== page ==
Touch "slide to unlock" in Mobile Safari

Aug 16, 2010

I've been reading a bit about implementing touch interfaces recently at work. I didn't realize that, for the most part, it's as easy as attaching Javascript touch events to DOM elements - just like you would with any other events in Javascript. The other thing that is a major help with Mobile Safari development is using the new CSS3 properties for animations and such. Thankfully, since you're primarily tagerting Mobile Safari/Webkit, you don't need to worry too much about cross-browser issues.

Last week, Chris Coyier wrote an article over on CSS Tricks about recreating the iphone "slide to unlock" text in Webkit/CSS3. I thought this would be a perfect opportunity to play around and take it one step further to add touch support for iphone and ipad (again, just as an experiment).

The Result

Check out the finished demo on ipad, iphone or ipod touch.

The Markup

The markup is pretty much the same as Chris'. I DID add an id to the arrow slider so that my Javascript would have a DOM hookup.

<div id="page-wrap">
  <div id="well">
    <h2><img alt="slider" id="slider" src="/my-admin/arrow.png" /> <span>slide to unlock</span></h2>
  </div>
</div>

The CSS

I copied pretty much all of Chris' CSS as well. I did however remove some of the work he did to get the cool animated text highlight since it was messing with some of the Webkit animations I added (and it wasn't really the goal of my experiment). Here is the CSS I've added:

#well {
  -webkit-transition: opacity 0.4s ease-out;
}

This takes care of the fade out animation once you've slid it far enough to unlock. Technically, we'll handle the slide back animation for when you haven't slid the slider far enough in CSS as well, but we'll get to that in the Javascript part.

Here's my final combined CSS:

/*
	 CSS-Tricks Example
	 by Chris Coyier
	 http://css-tricks.com
*/

* { margin: 0; padding: 0; }
html { background: black; }
body {
	font: 14px Georgia, serif;
	background-image: -webkit-gradient(linear,left top,left bottom,color-stop(0, #3b3b3b),color-stop(1, #000000));
	background-repeat: no-repeat;
	min-height: 350px;
	color:#fff;
}
#page-wrap { width: 720px; margin: 0 auto; padding-top: 100px; }

#well {
	padding: 14px 20px 20px 20px;
	-webkit-border-radius: 30px;
	-moz-border-radius: 30px;
	border-radius: 30px;

	background: -moz-linear-gradient(top, #010101, #181818);
	background: -webkit-gradient(linear,left top,left bottom,color-stop(0, #010101),color-stop(1, #181818));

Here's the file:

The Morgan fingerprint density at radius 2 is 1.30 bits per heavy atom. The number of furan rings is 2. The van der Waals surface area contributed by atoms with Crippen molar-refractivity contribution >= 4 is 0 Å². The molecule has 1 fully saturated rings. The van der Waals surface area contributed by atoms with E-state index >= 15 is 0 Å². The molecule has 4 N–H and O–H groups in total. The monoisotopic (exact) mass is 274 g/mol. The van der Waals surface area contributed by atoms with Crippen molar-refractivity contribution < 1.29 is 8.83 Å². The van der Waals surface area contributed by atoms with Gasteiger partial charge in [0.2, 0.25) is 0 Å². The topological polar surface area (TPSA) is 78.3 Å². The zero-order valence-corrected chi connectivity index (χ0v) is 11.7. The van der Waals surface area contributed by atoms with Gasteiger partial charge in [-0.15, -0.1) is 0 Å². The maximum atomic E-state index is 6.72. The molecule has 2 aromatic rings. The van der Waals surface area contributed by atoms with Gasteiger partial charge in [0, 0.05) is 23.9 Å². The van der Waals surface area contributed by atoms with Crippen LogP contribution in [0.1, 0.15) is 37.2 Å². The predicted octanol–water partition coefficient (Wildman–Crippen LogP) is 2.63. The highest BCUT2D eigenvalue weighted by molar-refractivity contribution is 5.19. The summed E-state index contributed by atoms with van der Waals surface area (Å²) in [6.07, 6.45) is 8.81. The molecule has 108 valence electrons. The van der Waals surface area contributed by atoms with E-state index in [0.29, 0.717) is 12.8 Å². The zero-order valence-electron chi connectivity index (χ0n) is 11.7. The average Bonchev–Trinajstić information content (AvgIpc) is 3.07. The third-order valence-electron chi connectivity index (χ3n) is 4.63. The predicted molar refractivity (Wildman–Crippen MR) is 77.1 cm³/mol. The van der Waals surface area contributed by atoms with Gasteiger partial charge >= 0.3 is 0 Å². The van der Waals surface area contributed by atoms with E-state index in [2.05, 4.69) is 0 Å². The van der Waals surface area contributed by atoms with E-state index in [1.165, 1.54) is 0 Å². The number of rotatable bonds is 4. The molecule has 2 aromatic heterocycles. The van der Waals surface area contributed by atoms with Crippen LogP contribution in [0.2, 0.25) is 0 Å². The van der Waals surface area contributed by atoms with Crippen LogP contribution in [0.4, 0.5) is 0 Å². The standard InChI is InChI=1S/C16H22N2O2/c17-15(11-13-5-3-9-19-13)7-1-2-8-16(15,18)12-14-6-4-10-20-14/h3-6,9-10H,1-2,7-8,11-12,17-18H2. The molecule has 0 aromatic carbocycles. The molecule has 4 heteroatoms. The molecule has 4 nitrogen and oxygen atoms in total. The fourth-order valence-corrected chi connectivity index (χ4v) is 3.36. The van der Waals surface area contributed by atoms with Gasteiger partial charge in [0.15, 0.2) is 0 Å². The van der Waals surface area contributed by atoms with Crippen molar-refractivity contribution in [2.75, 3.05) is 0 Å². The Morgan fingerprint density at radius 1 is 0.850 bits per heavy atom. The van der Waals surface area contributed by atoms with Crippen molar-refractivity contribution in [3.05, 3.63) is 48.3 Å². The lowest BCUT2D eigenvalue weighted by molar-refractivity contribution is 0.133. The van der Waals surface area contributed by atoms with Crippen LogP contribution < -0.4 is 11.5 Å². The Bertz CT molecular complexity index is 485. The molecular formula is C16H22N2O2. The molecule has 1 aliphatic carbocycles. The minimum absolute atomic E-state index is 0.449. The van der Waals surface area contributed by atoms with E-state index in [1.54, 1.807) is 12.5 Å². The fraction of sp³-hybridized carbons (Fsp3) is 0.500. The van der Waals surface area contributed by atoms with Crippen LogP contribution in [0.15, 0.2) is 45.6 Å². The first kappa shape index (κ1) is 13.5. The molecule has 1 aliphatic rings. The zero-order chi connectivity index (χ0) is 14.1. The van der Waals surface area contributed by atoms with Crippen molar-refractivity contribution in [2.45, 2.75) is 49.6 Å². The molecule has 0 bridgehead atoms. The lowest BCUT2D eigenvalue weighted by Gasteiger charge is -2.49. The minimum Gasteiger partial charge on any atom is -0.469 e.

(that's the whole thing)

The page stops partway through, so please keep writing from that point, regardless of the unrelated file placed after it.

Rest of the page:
border: 2px solid #454545;
	overflow: hidden;

	-webkit-transition: opacity 0.4s ease-out;
}

h2 {
  background: -moz-linear-gradient(left, #4d4d4d, 0.4, #4d4d4d, 0.5, white, 0.6, #4d4d4d, #4d4d4d);
  background: -webkit-gradient(linear,left top,right top,color-stop(0, #4d4d4d),color-stop(0.4, #4d4d4d),color-stop(0.5, white),color-stop(0.6, #4d4d4d),color-stop(1, #4d4d4d));

  -moz-background-clip: text;
  -webkit-background-clip: text;
/*
  -moz-text-fill-color: transparent;
  -webkit-text-fill-color: transparent;
*/
  -webkit-animation: slidetounlock 5s infinite;

  font-size: 80px;
  font-family: "HelveticaNeue-Light", "Helvetica Neue Light", "Helvetica Neue", Helvetica, Arial, "Lucida Grande", sans-serif;
  font-weight: 300;

  padding: 0;
  width: 200%;
}

h2 img {
	vertical-align: middle;
}

Javascript Fun

Now for the Javascript fun:

function $(id){ return document.getElementById(id); }

$('slider').addEventListener('touchmove', function(event) {
    event.preventDefault();
    var el = event.target;
    var touch = event.touches[0];
    curX = touch.pageX - this.offsetLeft - 73;
    if(curX <= 0) return;
    if(curX > 550){
    	$('well').style.opacity = 0;
    }
   	el.style.webkitTransform = 'translateX(' + curX + 'px)';
}, false);

$('slider').addEventListener('touchend', function(event) {
    this.style.webkitTransition = '-webkit-transform 0.3s ease-in';
    this.addEventListener( 'webkitTransitionEnd', function( event ) { this.style.webkitTransition = 'none'; }, false );
    this.style.webkitTransform = 'translateX(0px)';
}, false);

To capture touch events in Webkit, you'll mostly be working with the touchstart, touchmove and touchend events. After attaching the Javascript touch events, we just have to position the slider button based on the page coordinates of your finger, and trigger our CSS3 animations. I've offset the x-axis position an additional 73px (half of our slider image) to position the touch point for the slider in the middle of the image.

We only neeed to worry about the movement along the x-axis, so we use the translateX function with the -webkit-transform property. The nice thing about Safari is that it will trigger animations automatically when your declared properties are changed - in this case "opacity". These implicit animations also only apply to certain properties.

To get the button to slide back to the starting position when the user releases their finger, we use the touchend event to add the -webkit-transition property to our button. Unfortunately, to avoid funkiness from conflicting events, we need to programmatically apply and remove the transition in the touchend event. We do this by attaching a webkitTransitionEnd event to the object and then setting the CSS property to "none".

Conclusion

This was a fun little experiment to get started using Mobile Safari's touch capabilities. Currently, I've only gotten this working on iphone, ipod touch and ipad. I may play around with trying to get it to work on Android, so if anyone has any suggestions please let me know.

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